The archives of the French national library are quite complicated, with several interlinked websites; it surely helps if one is mastering the language to get around and eventually find what you were after.
Books of hours were devotional books in the Middle Ages, which were in fact illuminated manuscripts containing a collection of texts, psalms and prayers. They were usually abridged versions of breviaries in use in monasteries, and each book of hours is unique and especially the ones made for wealthy persons are lavishly decorated. Antoine ‘le Bon’ (1489–1544), Duke of Lorraine, was the one for whom this manuscript was made.
This manuscript  consists of 93 folios. There are two copies of this document present on the Gallica website, which differ in their pagination; the search result list  contains a double entry due to this entanglement. The copy used may be found here .
Snails may be seen on several folios:
f. 7v: in the upper border, a side view with the head pointing to the right, the left-coiled shell is seen from dorsal; the stylised snail has a humanised face (eye, mouth) and only one pair of tentacles is indicated.
f. 9r: upper border, a stylised snail with a human eye and one pair of tentacles, the shell shown dorsally; I call this the ‘sitting on its tail’ posture.
f. 14r: in the lower border a variation on the theme ‘knight v. snail’  is seen. The stylised snail, left-coiled, with four tentacles and a human eye but without tail, emerges from the neck of a dragon-like bird and is opposed to a man with a stick, who seems distracted by a hybrid figure at left.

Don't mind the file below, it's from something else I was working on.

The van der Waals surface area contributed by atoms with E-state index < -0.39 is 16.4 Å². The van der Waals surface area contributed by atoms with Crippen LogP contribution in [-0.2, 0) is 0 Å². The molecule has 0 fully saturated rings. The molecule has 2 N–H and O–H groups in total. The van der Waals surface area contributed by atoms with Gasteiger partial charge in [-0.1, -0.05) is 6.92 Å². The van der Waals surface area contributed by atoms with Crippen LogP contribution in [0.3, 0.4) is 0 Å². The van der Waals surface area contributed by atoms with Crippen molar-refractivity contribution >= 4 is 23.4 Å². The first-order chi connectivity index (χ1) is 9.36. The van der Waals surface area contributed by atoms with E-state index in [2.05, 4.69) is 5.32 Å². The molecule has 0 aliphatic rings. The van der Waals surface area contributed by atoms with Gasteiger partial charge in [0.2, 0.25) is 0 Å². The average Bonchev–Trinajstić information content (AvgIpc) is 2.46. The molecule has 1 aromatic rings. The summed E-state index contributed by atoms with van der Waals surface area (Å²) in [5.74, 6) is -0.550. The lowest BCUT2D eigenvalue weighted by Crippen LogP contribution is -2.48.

f. 15v: right-hand border, stylised snail, with one tentacle and humanised face is being lifted above a woman above her head.
f. 24v: upper border, a stylised snail, two tentacles and an eye at the base, without tail; the shell is shown dorsally.
f. 47r: lower border at right from the coat of arms, a stylised snail with two tentacles and a humanised face, without tail; the shell is figured upright and from the dorsal side.
f. 49v: upper border, a stylised snail, the shell light coloured and in dorsal view, the animal with a dark body and a humanised eye but without tentacles.
f. 61r: in the lower border two snails, one of each side of the coat of arms. Both are stylised, with one tentacle and a humanised eye, the shell seen dorsally with an impression of strong striation; the animal is in the same tone as the shell and figured from the side. The left snail is normally coiled, the right one is left-coiled.
 http://en.wikipedia.org/wiki/Antoine,_Duke_of_Lorraine (03-01-2014); the portrait is by Hans Holbein the Younger.
 BNF, Ms. Nouvelle acquisition Latin 302, http://bit.ly/1dsD2sh (03-01-2014).
 http://bit.ly/1cpVqRs (03-01-2014).
 http://gallica.bnf.fr/ark:/12148/btv1b525017457 (permalink).
 Biggs, S.J. (2013): Knight v. snail. Http://bit.ly/1anPrw0 (25-10-2013).